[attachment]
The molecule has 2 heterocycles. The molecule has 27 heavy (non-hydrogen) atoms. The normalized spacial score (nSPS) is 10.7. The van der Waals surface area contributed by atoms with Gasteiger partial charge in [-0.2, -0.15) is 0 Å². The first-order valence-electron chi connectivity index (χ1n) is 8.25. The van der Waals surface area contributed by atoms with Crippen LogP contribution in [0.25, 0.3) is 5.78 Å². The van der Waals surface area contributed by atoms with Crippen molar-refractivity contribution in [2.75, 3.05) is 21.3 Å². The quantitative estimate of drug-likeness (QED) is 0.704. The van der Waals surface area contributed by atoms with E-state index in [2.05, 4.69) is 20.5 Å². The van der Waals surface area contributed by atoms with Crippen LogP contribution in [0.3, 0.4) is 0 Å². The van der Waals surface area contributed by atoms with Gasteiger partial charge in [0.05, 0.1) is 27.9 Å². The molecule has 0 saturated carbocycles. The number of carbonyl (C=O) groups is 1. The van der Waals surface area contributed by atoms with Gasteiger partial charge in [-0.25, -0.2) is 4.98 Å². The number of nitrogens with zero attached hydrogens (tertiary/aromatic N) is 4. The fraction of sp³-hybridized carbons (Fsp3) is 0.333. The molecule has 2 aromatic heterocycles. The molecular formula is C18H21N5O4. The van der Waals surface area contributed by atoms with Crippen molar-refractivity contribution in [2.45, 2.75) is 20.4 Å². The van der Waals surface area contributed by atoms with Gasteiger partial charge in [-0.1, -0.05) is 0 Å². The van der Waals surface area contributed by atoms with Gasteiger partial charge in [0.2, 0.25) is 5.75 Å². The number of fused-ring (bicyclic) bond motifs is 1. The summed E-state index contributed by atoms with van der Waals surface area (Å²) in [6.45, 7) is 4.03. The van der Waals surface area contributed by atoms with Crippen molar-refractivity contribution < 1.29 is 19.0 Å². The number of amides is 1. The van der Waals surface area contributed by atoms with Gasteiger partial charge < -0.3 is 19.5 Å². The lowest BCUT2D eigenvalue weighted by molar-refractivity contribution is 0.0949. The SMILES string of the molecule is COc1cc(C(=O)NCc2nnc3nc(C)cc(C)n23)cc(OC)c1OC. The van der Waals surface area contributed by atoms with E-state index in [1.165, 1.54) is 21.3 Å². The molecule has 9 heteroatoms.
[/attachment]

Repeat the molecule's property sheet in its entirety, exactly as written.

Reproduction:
The molecule has 2 heterocycles. The molecule has 27 heavy (non-hydrogen) atoms. The normalized spacial score (nSPS) is 10.7. The van der Waals surface area contributed by atoms with Gasteiger partial charge in [-0.2, -0.15) is 0 Å². The first-order valence-electron chi connectivity index (χ1n) is 8.25. The van der Waals surface area contributed by atoms with Crippen LogP contribution in [0.25, 0.3) is 5.78 Å². The van der Waals surface area contributed by atoms with Crippen molar-refractivity contribution in [2.75, 3.05) is 21.3 Å². The quantitative estimate of drug-likeness (QED) is 0.704. The van der Waals surface area contributed by atoms with E-state index in [2.05, 4.69) is 20.5 Å². The van der Waals surface area contributed by atoms with Crippen LogP contribution in [0.3, 0.4) is 0 Å². The van der Waals surface area contributed by atoms with Gasteiger partial charge in [0.05, 0.1) is 27.9 Å². The molecule has 0 saturated carbocycles. The number of carbonyl (C=O) groups is 1. The van der Waals surface area contributed by atoms with Gasteiger partial charge in [-0.25, -0.2) is 4.98 Å². The number of nitrogens with zero attached hydrogens (tertiary/aromatic N) is 4. The fraction of sp³-hybridized carbons (Fsp3) is 0.333. The molecule has 2 aromatic heterocycles. The molecular formula is C18H21N5O4. The van der Waals surface area contributed by atoms with Crippen molar-refractivity contribution in [2.45, 2.75) is 20.4 Å². The van der Waals surface area contributed by atoms with Gasteiger partial charge in [-0.1, -0.05) is 0 Å². The van der Waals surface area contributed by atoms with Gasteiger partial charge in [0.2, 0.25) is 5.75 Å². The number of fused-ring (bicyclic) bond motifs is 1. The summed E-state index contributed by atoms with van der Waals surface area (Å²) in [6.45, 7) is 4.03. The van der Waals surface area contributed by atoms with Crippen molar-refractivity contribution < 1.29 is 19.0 Å². The number of amides is 1. The van der Waals surface area contributed by atoms with Gasteiger partial charge < -0.3 is 19.5 Å². The lowest BCUT2D eigenvalue weighted by molar-refractivity contribution is 0.0949. The SMILES string of the molecule is COc1cc(C(=O)NCc2nnc3nc(C)cc(C)n23)cc(OC)c1OC. The van der Waals surface area contributed by atoms with E-state index in [1.165, 1.54) is 21.3 Å². The molecule has 9 heteroatoms.